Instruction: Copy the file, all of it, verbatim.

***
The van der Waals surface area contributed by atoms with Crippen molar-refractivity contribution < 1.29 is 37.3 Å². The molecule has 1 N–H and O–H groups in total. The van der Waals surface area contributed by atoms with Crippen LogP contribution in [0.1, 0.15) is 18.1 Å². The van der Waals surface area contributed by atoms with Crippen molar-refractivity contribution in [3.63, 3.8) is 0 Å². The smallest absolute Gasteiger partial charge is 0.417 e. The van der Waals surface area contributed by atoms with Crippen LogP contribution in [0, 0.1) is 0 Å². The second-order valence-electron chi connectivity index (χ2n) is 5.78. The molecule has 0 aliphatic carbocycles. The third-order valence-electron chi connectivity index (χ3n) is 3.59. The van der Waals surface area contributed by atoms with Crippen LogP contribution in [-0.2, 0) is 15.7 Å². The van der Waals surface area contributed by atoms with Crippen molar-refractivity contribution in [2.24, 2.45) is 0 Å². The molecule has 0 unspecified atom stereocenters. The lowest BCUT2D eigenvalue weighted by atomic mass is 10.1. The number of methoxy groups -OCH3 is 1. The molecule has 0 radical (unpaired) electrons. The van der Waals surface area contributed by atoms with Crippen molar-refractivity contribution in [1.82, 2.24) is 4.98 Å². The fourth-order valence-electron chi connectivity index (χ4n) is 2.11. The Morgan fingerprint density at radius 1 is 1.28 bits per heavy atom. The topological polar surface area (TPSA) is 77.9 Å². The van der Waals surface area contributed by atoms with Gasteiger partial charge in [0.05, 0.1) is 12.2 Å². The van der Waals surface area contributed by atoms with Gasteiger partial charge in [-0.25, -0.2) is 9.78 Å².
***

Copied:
The van der Waals surface area contributed by atoms with Crippen molar-refractivity contribution < 1.29 is 37.3 Å². The molecule has 1 N–H and O–H groups in total. The van der Waals surface area contributed by atoms with Crippen LogP contribution in [0.1, 0.15) is 18.1 Å². The van der Waals surface area contributed by atoms with Crippen molar-refractivity contribution in [3.63, 3.8) is 0 Å². The smallest absolute Gasteiger partial charge is 0.417 e. The van der Waals surface area contributed by atoms with Crippen LogP contribution in [0, 0.1) is 0 Å². The second-order valence-electron chi connectivity index (χ2n) is 5.78. The molecule has 0 aliphatic carbocycles. The third-order valence-electron chi connectivity index (χ3n) is 3.59. The van der Waals surface area contributed by atoms with Crippen LogP contribution in [-0.2, 0) is 15.7 Å². The van der Waals surface area contributed by atoms with Crippen molar-refractivity contribution in [2.24, 2.45) is 0 Å². The molecule has 0 unspecified atom stereocenters. The lowest BCUT2D eigenvalue weighted by atomic mass is 10.1. The number of methoxy groups -OCH3 is 1. The molecule has 0 radical (unpaired) electrons. The van der Waals surface area contributed by atoms with Crippen molar-refractivity contribution in [1.82, 2.24) is 4.98 Å². The fourth-order valence-electron chi connectivity index (χ4n) is 2.11. The Morgan fingerprint density at radius 1 is 1.28 bits per heavy atom. The topological polar surface area (TPSA) is 77.9 Å². The van der Waals surface area contributed by atoms with Gasteiger partial charge in [0.05, 0.1) is 12.2 Å². The van der Waals surface area contributed by atoms with Gasteiger partial charge in [-0.25, -0.2) is 9.78 Å².